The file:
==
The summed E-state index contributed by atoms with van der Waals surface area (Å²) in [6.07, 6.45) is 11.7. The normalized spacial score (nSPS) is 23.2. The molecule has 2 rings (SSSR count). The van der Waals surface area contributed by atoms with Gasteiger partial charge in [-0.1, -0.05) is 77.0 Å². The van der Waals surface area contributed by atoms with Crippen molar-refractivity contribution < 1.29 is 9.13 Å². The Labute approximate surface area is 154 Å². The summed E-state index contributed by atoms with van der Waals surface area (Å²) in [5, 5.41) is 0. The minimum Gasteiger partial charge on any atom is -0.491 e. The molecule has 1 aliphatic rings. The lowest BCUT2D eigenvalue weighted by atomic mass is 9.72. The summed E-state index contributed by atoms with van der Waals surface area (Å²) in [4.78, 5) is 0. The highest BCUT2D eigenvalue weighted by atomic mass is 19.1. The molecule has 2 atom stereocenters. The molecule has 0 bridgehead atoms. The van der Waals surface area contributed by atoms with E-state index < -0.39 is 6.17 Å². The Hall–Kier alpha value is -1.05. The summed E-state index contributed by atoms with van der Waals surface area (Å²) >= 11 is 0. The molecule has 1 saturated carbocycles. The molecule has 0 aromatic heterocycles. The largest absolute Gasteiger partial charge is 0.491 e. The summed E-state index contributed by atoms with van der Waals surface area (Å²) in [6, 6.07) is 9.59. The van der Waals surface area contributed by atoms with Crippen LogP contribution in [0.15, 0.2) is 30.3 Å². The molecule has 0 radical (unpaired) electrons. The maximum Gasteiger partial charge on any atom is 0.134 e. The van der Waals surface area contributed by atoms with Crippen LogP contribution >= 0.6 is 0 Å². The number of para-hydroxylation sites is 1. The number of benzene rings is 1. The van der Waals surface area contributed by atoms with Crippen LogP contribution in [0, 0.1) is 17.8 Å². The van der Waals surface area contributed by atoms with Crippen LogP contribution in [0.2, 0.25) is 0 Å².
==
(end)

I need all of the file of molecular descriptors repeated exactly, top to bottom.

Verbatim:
The summed E-state index contributed by atoms with van der Waals surface area (Å²) in [6.07, 6.45) is 11.7. The normalized spacial score (nSPS) is 23.2. The molecule has 2 rings (SSSR count). The van der Waals surface area contributed by atoms with Gasteiger partial charge in [-0.1, -0.05) is 77.0 Å². The van der Waals surface area contributed by atoms with Crippen molar-refractivity contribution < 1.29 is 9.13 Å². The Labute approximate surface area is 154 Å². The summed E-state index contributed by atoms with van der Waals surface area (Å²) in [5, 5.41) is 0. The minimum Gasteiger partial charge on any atom is -0.491 e. The molecule has 1 aliphatic rings. The lowest BCUT2D eigenvalue weighted by atomic mass is 9.72. The summed E-state index contributed by atoms with van der Waals surface area (Å²) in [4.78, 5) is 0. The highest BCUT2D eigenvalue weighted by atomic mass is 19.1. The molecule has 2 atom stereocenters. The molecule has 0 bridgehead atoms. The van der Waals surface area contributed by atoms with E-state index < -0.39 is 6.17 Å². The Hall–Kier alpha value is -1.05. The summed E-state index contributed by atoms with van der Waals surface area (Å²) >= 11 is 0. The molecule has 1 saturated carbocycles. The molecule has 0 aromatic heterocycles. The largest absolute Gasteiger partial charge is 0.491 e. The summed E-state index contributed by atoms with van der Waals surface area (Å²) in [6, 6.07) is 9.59. The van der Waals surface area contributed by atoms with Crippen LogP contribution in [0.15, 0.2) is 30.3 Å². The molecule has 0 radical (unpaired) electrons. The maximum Gasteiger partial charge on any atom is 0.134 e. The van der Waals surface area contributed by atoms with Crippen LogP contribution >= 0.6 is 0 Å². The number of para-hydroxylation sites is 1. The number of benzene rings is 1. The van der Waals surface area contributed by atoms with Crippen LogP contribution in [0, 0.1) is 17.8 Å². The van der Waals surface area contributed by atoms with Crippen LogP contribution in [0.2, 0.25) is 0 Å².